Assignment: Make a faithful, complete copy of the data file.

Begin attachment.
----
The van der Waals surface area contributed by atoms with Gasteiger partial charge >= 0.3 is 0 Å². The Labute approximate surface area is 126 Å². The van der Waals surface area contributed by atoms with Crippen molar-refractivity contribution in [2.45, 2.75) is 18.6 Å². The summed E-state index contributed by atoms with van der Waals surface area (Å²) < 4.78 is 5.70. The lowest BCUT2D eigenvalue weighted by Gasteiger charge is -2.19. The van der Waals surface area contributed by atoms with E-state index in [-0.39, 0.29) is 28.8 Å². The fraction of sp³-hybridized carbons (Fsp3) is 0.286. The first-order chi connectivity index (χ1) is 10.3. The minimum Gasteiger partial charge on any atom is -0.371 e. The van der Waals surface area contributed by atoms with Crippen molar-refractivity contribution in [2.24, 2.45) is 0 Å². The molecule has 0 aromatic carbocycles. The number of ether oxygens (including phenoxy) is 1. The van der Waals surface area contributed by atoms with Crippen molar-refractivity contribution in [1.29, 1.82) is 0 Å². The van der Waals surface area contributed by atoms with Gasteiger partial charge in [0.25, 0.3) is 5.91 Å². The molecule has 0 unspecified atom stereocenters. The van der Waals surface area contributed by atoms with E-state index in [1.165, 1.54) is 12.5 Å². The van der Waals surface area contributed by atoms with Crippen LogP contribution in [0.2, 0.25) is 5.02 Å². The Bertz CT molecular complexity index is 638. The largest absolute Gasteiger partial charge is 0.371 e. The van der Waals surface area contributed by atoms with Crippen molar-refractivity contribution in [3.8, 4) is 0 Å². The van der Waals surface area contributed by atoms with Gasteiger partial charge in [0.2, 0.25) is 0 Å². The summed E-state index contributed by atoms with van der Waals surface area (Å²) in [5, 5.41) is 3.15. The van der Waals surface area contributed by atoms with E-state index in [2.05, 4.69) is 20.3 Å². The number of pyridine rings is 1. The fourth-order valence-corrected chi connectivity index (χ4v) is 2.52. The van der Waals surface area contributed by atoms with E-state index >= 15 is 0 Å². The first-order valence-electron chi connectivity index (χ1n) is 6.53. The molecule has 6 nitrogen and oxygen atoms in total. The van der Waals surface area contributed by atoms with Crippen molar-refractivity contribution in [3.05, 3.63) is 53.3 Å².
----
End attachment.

The van der Waals surface area contributed by atoms with Gasteiger partial charge >= 0.3 is 0 Å². The Labute approximate surface area is 126 Å². The van der Waals surface area contributed by atoms with Crippen molar-refractivity contribution in [2.45, 2.75) is 18.6 Å². The summed E-state index contributed by atoms with van der Waals surface area (Å²) < 4.78 is 5.70. The lowest BCUT2D eigenvalue weighted by Gasteiger charge is -2.19. The van der Waals surface area contributed by atoms with E-state index in [-0.39, 0.29) is 28.8 Å². The fraction of sp³-hybridized carbons (Fsp3) is 0.286. The first-order chi connectivity index (χ1) is 10.3. The minimum Gasteiger partial charge on any atom is -0.371 e. The van der Waals surface area contributed by atoms with Crippen molar-refractivity contribution in [2.24, 2.45) is 0 Å². The molecule has 0 aromatic carbocycles. The number of ether oxygens (including phenoxy) is 1. The van der Waals surface area contributed by atoms with Crippen molar-refractivity contribution in [1.29, 1.82) is 0 Å². The van der Waals surface area contributed by atoms with Gasteiger partial charge in [0.25, 0.3) is 5.91 Å². The molecule has 0 unspecified atom stereocenters. The van der Waals surface area contributed by atoms with E-state index in [1.165, 1.54) is 12.5 Å². The van der Waals surface area contributed by atoms with Crippen LogP contribution in [0.2, 0.25) is 5.02 Å². The Bertz CT molecular complexity index is 638. The largest absolute Gasteiger partial charge is 0.371 e. The van der Waals surface area contributed by atoms with Crippen molar-refractivity contribution in [3.8, 4) is 0 Å². The van der Waals surface area contributed by atoms with Gasteiger partial charge in [0.2, 0.25) is 0 Å². The summed E-state index contributed by atoms with van der Waals surface area (Å²) in [5, 5.41) is 3.15. The van der Waals surface area contributed by atoms with E-state index in [2.05, 4.69) is 20.3 Å². The number of pyridine rings is 1. The fourth-order valence-corrected chi connectivity index (χ4v) is 2.52. The van der Waals surface area contributed by atoms with E-state index >= 15 is 0 Å². The first-order valence-electron chi connectivity index (χ1n) is 6.53. The molecule has 6 nitrogen and oxygen atoms in total. The van der Waals surface area contributed by atoms with Crippen molar-refractivity contribution in [3.05, 3.63) is 53.3 Å².